When is a Person Like an Elephant?

elephant

credit to https://www.pexels.com/photo/elephants-animals-zoo-africa-14774/

 

Elephants need space to roam. If some guy named David Attenborough is to be believed about nature stuff, these endangered creatures can have very large migratory ranges. Conserving these creatures is seen as not only good for their well-being but also the well-being of local and global ecosystems. Some African elephants are protected from poachers by being enclosed in large reserves; however, when conditions in the reserve do not provide the herd what it needs to survive, the conservatory becomes a prison which ultimately causes the herd to suffer losses from exposure and starvation.

A person is like an elephant. We sometimes find ourselves trapped within the confines of an organizational box. The box may be well-intentioned, and setup to promote our good and the good of our organization; however, when we change or when our conditions change, it may become a grave threat to personal and professional starvation. We may leave the organization for greener pastures, be let go, or remain in a state of jaded, learned helplessness.

Some conservation workers in Africa got the idea of connecting reserves at key points to enable their elephants to migrate between territories as needed. Fences and roads remained up, yet underpasses provided the creatures a means of solving their environmental problems by migrating to new environments. One such underpass recorded large movements of elephants the very night after the project was finished. One might imagine the desperate creatures were watching and waiting with an understanding that a way was being made for their salvation.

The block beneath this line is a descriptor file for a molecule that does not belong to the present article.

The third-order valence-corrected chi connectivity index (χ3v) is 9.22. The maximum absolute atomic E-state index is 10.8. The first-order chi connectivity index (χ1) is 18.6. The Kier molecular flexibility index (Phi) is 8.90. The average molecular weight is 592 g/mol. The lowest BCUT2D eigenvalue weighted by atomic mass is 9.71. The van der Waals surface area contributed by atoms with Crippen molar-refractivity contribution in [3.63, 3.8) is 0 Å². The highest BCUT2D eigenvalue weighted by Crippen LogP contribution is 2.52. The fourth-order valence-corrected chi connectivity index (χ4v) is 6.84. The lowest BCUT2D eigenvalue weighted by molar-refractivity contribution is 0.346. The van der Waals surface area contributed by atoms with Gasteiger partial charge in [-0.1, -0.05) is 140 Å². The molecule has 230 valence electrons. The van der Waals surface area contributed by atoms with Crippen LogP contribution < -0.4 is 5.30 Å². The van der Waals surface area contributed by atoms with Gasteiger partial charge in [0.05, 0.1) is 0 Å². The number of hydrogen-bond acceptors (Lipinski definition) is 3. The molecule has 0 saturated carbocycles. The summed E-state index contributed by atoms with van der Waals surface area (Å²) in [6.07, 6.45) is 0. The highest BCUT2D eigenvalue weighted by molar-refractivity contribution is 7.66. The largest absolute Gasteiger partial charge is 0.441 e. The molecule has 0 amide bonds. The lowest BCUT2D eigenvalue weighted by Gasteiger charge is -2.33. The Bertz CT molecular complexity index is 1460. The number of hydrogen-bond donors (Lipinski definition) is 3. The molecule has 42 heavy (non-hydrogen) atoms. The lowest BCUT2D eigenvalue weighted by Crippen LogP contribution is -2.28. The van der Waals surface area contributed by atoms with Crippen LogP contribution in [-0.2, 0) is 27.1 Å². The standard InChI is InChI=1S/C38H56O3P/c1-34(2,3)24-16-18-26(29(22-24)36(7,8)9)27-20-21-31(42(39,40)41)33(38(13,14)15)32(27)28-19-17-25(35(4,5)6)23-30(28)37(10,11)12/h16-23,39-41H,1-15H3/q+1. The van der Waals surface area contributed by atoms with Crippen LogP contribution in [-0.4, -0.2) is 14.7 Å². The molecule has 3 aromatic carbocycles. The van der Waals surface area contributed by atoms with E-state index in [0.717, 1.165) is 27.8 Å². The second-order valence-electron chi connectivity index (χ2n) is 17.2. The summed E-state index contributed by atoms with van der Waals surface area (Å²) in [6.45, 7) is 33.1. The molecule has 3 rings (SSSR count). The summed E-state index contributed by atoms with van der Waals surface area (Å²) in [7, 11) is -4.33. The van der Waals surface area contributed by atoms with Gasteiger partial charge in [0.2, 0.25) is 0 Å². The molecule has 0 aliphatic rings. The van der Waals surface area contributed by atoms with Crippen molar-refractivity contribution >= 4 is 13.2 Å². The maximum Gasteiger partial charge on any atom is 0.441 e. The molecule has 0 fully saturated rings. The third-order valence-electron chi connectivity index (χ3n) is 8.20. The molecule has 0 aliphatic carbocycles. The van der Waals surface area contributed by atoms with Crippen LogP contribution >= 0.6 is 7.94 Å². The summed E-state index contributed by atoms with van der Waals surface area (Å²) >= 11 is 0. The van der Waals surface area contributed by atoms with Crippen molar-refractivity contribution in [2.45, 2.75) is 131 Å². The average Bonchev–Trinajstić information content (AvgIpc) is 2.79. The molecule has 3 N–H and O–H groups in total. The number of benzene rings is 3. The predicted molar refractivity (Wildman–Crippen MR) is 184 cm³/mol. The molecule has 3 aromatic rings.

A person is like an elephant. We have great capacity to solve our own problems. We tend to be resilient. If our environment is killing us, we tend to find ways of either changing our current environment to suite our needs or finding a different environment.

Elephants are powerful creatures. Their bodies are strong and their minds are sharp; yet, the old story of tying an infant elephant elephant to a peg is true. When confronted with a constant limitation, they will eventually assume helplessness; however, it is also true that when the creature decides it must break free, it does. Sometimes, this event involves chaos and violence.

A person is like an elephant. Though our passion runs deep and our urge for autonomy, mastery and purpose is a birthright, we too often learn helplessness when consistently we perceive the futility of our efforts. That is, until we become desperate enough to break out. This situation may also involve some form of chaos and violence within the organization.

Consider the obstacles to personnel migration in your organization. What impedes you from changing your role, the substance of your daily work, your schedule, those with whom you work, or what you feel you need for your career. What is hampering your personal growth? What permission must you obtain to function with autonomy? What stands in your way of gaining the mastery you desire? What condition makes finding purpose difficult?

Organizations committed to the health and well-being of their people and of itself must find ways to allow individuals to explore and inhabit different environments. They do not need to destroy traditional boundaries, roles and titles though some have seen great success in doing so. Rather, each person’s needs should be considered thoughtfully. Leaders much choose the courageous and creative path of changing process and tools as the inhabitants of the organization change.

A person, like an elephant may need space to roam.

jknight

Jason is a developer, Scrum Master, writer, teacher, coach, husband, father, and community leader out of Tulsa Oklahoma. He's been delivering software since 2007 and absolutely loves the values and principles of agility especially as given form by the Scrum framework.